This was a collaborative wrap between me and another intern, Jeremy. I made baba ghanoush (roasted eggplant, garlic, tahini, parsley, lemon juice), and a quick “slaw” (kohlrabi, carrots, peppers in a lemon vinaigrette). Jeremy made his famous spicy eggplant with dill, and a delightfully hot sauce to pour atop everything. I’ll have to tell him to post his recipe, because I certainly couldn’t do it justice.

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And last but not least, Cabbage Rolls with Moroccan Spiced Roots & Tahini Ginger Dressing

Chop up as many root vegetables as you can get your hands on into thin strips. I used carrots, parsnips, jerusalem artichokes, potatoes, white yams and sweet potatoes. Roast them with a little olive oil, salt & pepper until soft. Let cool, and mix with chopped cilantro, parsley and mint. Lots of it.

Meanwhile, make the dipping sauce. Mix together tahini, tamari, ginger, garlic, scallions, a hot pepper or two, a bit of sesame oil, some rice wine vinegar and water to achieve your viscosity of choice.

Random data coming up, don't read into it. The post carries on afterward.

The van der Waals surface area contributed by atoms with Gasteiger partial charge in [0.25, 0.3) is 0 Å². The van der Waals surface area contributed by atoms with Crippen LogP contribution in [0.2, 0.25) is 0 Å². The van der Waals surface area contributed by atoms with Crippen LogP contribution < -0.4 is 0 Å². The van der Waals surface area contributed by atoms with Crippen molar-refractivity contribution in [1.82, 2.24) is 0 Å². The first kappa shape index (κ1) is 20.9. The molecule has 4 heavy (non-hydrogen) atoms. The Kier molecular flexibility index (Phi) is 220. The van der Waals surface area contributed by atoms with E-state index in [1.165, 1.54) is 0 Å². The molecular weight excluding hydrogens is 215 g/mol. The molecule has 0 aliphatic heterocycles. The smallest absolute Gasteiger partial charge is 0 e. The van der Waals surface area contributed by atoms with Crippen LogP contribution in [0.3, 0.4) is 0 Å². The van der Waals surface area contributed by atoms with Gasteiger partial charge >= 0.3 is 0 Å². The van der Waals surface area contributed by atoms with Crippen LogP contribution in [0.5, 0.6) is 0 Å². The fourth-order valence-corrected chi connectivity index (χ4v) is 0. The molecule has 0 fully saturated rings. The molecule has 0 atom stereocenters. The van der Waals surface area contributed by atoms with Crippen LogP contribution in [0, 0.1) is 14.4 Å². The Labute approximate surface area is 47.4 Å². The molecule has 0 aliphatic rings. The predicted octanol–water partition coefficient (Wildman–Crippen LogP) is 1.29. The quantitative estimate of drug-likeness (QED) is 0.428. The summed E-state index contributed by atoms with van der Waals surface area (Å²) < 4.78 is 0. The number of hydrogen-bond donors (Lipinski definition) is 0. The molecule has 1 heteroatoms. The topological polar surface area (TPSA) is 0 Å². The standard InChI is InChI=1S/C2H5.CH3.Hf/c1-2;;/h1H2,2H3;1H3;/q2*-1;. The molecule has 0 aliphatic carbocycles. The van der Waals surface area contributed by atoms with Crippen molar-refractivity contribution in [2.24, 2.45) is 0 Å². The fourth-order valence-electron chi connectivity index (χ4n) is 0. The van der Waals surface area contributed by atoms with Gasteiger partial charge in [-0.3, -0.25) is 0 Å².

Now get your cabbage ready to roll. Remove outer leaves, cut out the core, and steam until leaves soften, and peel off. Put a handful of root veggies in the center, top with some toasted pumpkin seeds, and roll like a Chipotle burrito. After you’ve got ’em all rolled, steam them for another few minutes to seal and heat through. Serve with dipping sauce, and be prepared for people to want seconds.

And that, my friends, is a wrap.

Vegetables: The New Noodle

No time to boil water for pasta? No problem. Just grab a couple summer squash, some carrots, and use a mandoline to create thin ribbons of noodliciousness.  Toss them with your favorite pasta sauce, a couple other vegetables, some toasted nuts or seeds and fresh herbs – you’ve got a quick, simple, and nutritious meal.DSC_0014

Carrot + Squash Noodles with Steamed Broccoli and Cilantro Tahini Dressing